@schumaml Generalized, it becomes "If any device is used on you, do you become a user of the device?"
@uriy Yes, but to avoid breaking crypto/munitions export laws you should only use it against a friendly target.

Previously, previously, previously, previously, previously, previously, previously, previously, previously, previously, previously.

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11 hours ago
Dark Star!!!

Does Religious Liberty Apply to All Religions?


Recently Attorney General Sessions released a memo on the subject of “Federal Law Protections of Religious Liberty” in which he outlined twenty principles of religious liberty.  The people who attended the Values Voter Summit last weekend hailed this as a major achievement, while many other expressed concern that it was nothing more than a license to discriminate, particularly against LGBT Americans.

What struck me are the assumptions that everyone made about this memo. That is because the words, “religious liberty” have come to mean something very specific in our current political climate. The truth is that, when people use that term, they most often don’t mean religious liberty, but the liberty of white evangelical Christians to both practice their religion and impose it on others. For example, Sessions should consider distinctions such as this:

But the most troubling thing that everyone has assumed is that religious liberty only applies to white evangelical Christians. I just googled a question about how many religions are practiced in this country. The top response tells me that its over 310. So do these principles of religious liberty apply to all of them? Or only to white evangelical Christians?

Take a minute to think about how AG Sessions would handle questions about whether or not these principles he enumerated apply to Muslims, or businesses owned by Muslims (much less the 140,000 Wiccan believers in this country).

The free exercise of religion includes the right to act or abstain from action in accordance with one’s religious beliefs.

Government may not restrict acts or abstentions because of the beliefs they display.

RFRA [Religious Freedom Restoration Act] does not permit the federal government to second-guess the reasonableness of a religious belief.

RFRA applies even where a religious adherent seeks an exemption from a legal obligation requiring the adherent to confer benefits on third parties.

Religious employers are entitled to employ only persons whose beliefs and conduct are consistent with the employers’ religious precepts.

This is why it is possible that AG Sessions just opened up a whole bag of worms with this memo. Nowhere in the document is the word “religion” defined. As a matter of fact, in the appendix, this document seems to reach a lot farther than simply protecting religious practices.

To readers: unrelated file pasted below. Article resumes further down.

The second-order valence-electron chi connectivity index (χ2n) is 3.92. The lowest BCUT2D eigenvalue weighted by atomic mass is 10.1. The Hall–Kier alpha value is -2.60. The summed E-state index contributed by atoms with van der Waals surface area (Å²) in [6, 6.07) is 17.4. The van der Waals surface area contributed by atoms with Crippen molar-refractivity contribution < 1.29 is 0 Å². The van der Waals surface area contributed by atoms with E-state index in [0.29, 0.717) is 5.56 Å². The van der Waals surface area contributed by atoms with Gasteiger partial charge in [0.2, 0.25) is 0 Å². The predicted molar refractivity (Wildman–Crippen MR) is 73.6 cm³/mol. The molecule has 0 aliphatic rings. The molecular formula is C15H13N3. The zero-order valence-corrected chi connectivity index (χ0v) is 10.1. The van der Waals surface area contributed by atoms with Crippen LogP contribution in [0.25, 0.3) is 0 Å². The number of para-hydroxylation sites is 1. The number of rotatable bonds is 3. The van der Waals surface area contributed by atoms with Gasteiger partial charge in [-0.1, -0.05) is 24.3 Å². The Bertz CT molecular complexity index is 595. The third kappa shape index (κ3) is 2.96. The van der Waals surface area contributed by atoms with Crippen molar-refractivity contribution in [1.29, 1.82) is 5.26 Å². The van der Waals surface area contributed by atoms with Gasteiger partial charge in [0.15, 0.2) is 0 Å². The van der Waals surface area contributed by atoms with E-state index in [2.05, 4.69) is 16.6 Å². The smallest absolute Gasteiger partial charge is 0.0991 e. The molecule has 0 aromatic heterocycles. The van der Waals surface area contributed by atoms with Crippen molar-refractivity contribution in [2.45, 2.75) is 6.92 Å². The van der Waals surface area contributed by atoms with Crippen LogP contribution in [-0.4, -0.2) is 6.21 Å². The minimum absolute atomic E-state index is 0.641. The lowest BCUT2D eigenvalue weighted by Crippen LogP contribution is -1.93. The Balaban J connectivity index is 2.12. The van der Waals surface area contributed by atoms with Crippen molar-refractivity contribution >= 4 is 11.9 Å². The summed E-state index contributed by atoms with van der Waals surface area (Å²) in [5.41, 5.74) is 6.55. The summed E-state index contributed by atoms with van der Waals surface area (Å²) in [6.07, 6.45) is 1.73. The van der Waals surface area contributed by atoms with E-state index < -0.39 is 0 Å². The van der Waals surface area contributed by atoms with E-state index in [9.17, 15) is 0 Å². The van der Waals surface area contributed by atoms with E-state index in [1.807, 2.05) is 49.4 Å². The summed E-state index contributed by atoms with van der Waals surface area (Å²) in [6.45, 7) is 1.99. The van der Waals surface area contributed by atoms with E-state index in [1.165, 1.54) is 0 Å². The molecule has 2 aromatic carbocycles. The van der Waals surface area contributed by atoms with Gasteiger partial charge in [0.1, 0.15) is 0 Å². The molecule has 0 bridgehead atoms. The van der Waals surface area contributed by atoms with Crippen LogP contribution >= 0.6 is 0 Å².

The Free Exercise Clause protects beliefs rooted in religion, even if such beliefs are not mandated by a particular religious organization or shared among adherents of a particular religious tradition…

Importantly, the protection of the Free Exercise Clause also extends to acts undertaken in accordance with such sincerely-held beliefs.

So anyone who has a “sincerely-held belief,” even if it has no connection to a particular religious tradition, could make a claim of religious liberty. For example: “I have a sincerely-held belief that Republicans are idiots. Therefore, I will not hire them.” There is a part of me that hopes a lot of people outside of white evangelical Christians will joyfully lay claim to all the ways this document can be challenged.

But seriously, I never want to hear someone who applauds this memo complain about accommodations that are made for Muslims to practice their faith. If AG Sessions wants to write a memo outlining all the ways that he thinks white evangelical Christians have special rights in this country he should do so. Otherwise, I don’t think this memo about “religious liberty” means what a lot of people think it does.

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1 hour ago
Greater Bostonia
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The bloody rise and frightful fall of Fangoria

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With no new print issues since 2015, most readers and contributors have concluded that classic horror movie magazine Fangoria will be an internet-only phenomenon going forward. EW delves into how Fangoria got to where it was, and what went wrong.

If you'd like to see what the fuss was, or want to revisit old memories, you might be interested in the Internet Archive's enormous collection of Fangoria back issues. I believe that it's a complete run, though I haven't gone through and verified it.
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11 hours ago
Fangoria was my first “real” magazine subscription, when I was 10.